Upon Saying Goodbye: a Look Back
My family started attending ECC at its first worship service in January 1996. I was too young to understand the idea of a brand new church, much less the broader issues at stake in ECC’s founding. My parents followed their convictions about God and his Word to this fledgling congregation and my brother and I were along for the ride.
As I grew up I can never remember a time when ECC didn’t feel like home, no matter what building we were in - even when our fifth-grade Sunday school classroom came adorned with a fetal pig in a jar and we had to have potlucks offsite. I remember my mom stepping in to fill a sudden void in children’s ministry leadership and then I was helping her file Sunday school curriculum and set up classrooms. In fourth grade I was briefly the choir librarian. I looked up to the teenagers at church, who were different than teenagers in general because they weren’t self-centered and obnoxious, as all kids know teenagers are.
In sixth grade we went away for a sabbatical and I came back Reformed, more or less. I wanted to understand my faith in a way I never had before. The more I learned about God, the more I loved him. At school I struggled to fit in, but at church I knew for sure that I belonged. As for my high school years, well, I refer you to the video of our wedding for those details.
During college Vaughn and Sandy Engle were kind enough to drive me to church every Sunday for four years and I developed a close relationship with them. A classmate, who played horn at ECC on special occasions, and I celebrated Easter at their house once, complete with an Easter egg hunt (no one makes Easter egg hunts tricky like a math teacher). It was to be my classmate’s last Easter. One week before Reformation Sunday, when he was also meant to play in our service, he died in a tragic accident. His father found his stipend from ECC, uncashed, in his Bible and donated it back to the church. That Sunday I helped Christy Gould line up the kids to sing. It was the only thing that kept me from weeping through the service.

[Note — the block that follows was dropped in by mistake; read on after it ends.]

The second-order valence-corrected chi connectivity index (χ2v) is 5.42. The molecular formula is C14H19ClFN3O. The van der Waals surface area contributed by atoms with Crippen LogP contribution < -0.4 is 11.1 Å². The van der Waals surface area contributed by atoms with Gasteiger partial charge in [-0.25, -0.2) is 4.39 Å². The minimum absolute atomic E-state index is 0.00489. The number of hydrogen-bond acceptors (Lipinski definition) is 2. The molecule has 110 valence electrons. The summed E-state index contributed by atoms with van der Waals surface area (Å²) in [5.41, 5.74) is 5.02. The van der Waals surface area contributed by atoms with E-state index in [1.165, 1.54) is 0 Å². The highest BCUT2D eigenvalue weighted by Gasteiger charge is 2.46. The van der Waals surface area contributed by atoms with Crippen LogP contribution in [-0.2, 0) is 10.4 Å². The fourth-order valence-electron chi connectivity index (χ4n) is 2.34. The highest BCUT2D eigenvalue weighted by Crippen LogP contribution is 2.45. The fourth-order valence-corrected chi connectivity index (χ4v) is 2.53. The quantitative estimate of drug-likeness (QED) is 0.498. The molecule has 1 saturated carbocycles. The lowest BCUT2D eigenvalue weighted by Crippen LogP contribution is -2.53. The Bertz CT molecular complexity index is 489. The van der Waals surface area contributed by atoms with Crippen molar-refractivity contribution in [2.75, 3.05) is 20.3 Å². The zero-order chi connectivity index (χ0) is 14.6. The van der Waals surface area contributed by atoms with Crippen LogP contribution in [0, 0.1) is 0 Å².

When I moved to Miami after college, leaving ECC was by far the hardest part of moving away. God blessed me during the next three years with two wonderful churches in two different cities. They were unlike ECC in many ways, but the feeling of home among the family of God was exactly the same. I had no idea that God would bring me back to Cincinnati at all, let alone at the exact time that he called Christy and Isaac to their next adventure in Minnesota. I became the director of children’s music and discovered that I had a passion for helping the youngest members of the body of Christ use their voices well. I learned so much from working with the children, much more than I ever taught them. Watching them develop their skills was more satisfying than any other work I did because I could see the glory of God abounding in their efforts.
God brought Mike Evans into my life a year ago and now we are starting our married life at a strange time. Because of the pandemic, many of you haven’t been able to get to know my husband, but I assure you I couldn’t have a better one. One of the first things that attracted me to him was his love for God and his church, although we both knew that was setting up a tough decision for us both, a decision that took over a year thanks to shutdowns and strong relationships on both sides. After prayerful consideration, we believe that God’s best is for us to be members of Mike's church, Grace Bible Presbyterian Church.
I look forward to God’s plans for us there even as I grieve the pain of leaving ECC. This congregation will always be my home church, where my relationship with God worked itself out in relationships with God’s people. We look forward to attending fellowship events (remember those?) and I will always cherish the friendships I have with each of you. Mike and I covet your prayers as we take this difficult but important step.
Thank you for being my church. May God bless you all.